Monitoring Monthly Snowmelt Runoff in the Sierra Nevada to Detect Climate Change

TitleMonitoring Monthly Snowmelt Runoff in the Sierra Nevada to Detect Climate Change
Publication TypeConference Proceedings
Year of Conference2006
AuthorsRoos, M.
Conference Name75th Annual Western Snow Conference
Series TitleProceedings of the 74th Annual Western Snow Conference
Date PublishedApril 2006
PublisherWestern Snow Conference
Conference LocationLas Cruces, NM
KeywordsClimate change, monthly snowmelt, Sierra Nevada, flood size, rainfall intensity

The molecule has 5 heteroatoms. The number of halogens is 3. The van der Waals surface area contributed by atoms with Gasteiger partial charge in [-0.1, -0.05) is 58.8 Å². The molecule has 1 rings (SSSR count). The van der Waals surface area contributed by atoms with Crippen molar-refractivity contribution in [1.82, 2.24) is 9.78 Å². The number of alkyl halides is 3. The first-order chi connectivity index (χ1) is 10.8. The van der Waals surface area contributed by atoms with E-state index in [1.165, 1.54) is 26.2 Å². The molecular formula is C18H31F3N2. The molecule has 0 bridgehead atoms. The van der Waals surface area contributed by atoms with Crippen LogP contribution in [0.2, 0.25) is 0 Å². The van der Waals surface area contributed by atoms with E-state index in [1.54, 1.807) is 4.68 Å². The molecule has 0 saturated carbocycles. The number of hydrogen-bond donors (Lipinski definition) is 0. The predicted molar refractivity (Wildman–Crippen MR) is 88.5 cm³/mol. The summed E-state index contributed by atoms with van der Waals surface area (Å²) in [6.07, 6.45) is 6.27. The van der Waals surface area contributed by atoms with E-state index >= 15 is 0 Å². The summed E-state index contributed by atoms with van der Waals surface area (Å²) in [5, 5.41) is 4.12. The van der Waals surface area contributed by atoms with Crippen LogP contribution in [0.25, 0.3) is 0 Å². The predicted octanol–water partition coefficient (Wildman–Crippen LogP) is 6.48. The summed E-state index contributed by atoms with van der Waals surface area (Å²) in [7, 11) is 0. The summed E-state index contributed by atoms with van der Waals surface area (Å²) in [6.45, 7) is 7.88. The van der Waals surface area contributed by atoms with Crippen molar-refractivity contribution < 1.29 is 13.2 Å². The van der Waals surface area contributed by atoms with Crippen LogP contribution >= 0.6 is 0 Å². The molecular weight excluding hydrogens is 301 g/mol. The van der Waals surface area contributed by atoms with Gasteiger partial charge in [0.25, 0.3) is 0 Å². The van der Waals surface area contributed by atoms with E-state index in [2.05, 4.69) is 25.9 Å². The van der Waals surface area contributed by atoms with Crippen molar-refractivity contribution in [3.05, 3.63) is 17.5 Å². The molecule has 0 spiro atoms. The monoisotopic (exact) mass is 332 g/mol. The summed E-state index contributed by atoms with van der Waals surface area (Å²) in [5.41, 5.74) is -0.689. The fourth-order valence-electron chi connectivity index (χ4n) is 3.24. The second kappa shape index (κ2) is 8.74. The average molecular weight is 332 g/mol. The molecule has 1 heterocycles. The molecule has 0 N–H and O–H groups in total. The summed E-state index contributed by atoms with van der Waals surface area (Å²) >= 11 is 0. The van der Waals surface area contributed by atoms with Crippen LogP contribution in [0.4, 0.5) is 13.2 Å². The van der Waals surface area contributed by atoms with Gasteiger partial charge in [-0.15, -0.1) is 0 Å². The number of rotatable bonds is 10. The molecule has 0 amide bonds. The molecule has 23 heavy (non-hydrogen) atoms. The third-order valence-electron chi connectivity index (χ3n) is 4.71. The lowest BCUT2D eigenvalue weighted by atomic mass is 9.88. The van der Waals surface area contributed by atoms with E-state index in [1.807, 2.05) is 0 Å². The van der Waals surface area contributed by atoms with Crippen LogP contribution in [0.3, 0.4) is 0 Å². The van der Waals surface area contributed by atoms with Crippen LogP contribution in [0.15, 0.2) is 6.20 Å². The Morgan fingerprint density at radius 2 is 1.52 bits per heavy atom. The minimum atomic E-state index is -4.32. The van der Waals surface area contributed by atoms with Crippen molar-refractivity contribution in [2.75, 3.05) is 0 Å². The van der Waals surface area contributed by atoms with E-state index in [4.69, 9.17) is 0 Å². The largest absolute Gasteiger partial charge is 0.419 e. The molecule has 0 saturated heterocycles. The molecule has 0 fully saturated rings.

Substantial changes in temperate zone mountain snowmelt water supply are projected to occur as a result of global warming. Water resources managers already collect extensive data to use in forecasting and in operations of water projects. If they are interested in climate change, they should look carefully at their long term records of operating projects to see if signs of change are apparent and what the rates of change are. The author will present a couple of samples from northern California of the long term history of the fraction of mountain water year runoff occurring during the April through July period of snowmelt. The charts show a small declining trend during the past 50 years, but a decrease in the rate of change during the last 15 years. Reconstruction of natural flows will be briefly discussed as well as why the change in runoff patterns is so important to the large water projects in California. A related potential effect is an increase in the size of flood events because of more watershed area contributing rain runoff during winter storms, possibly augmented by higher storm rainfall intensity. A 100-year sample of the flood record on a major Sierra river will be used to illustrate this problem.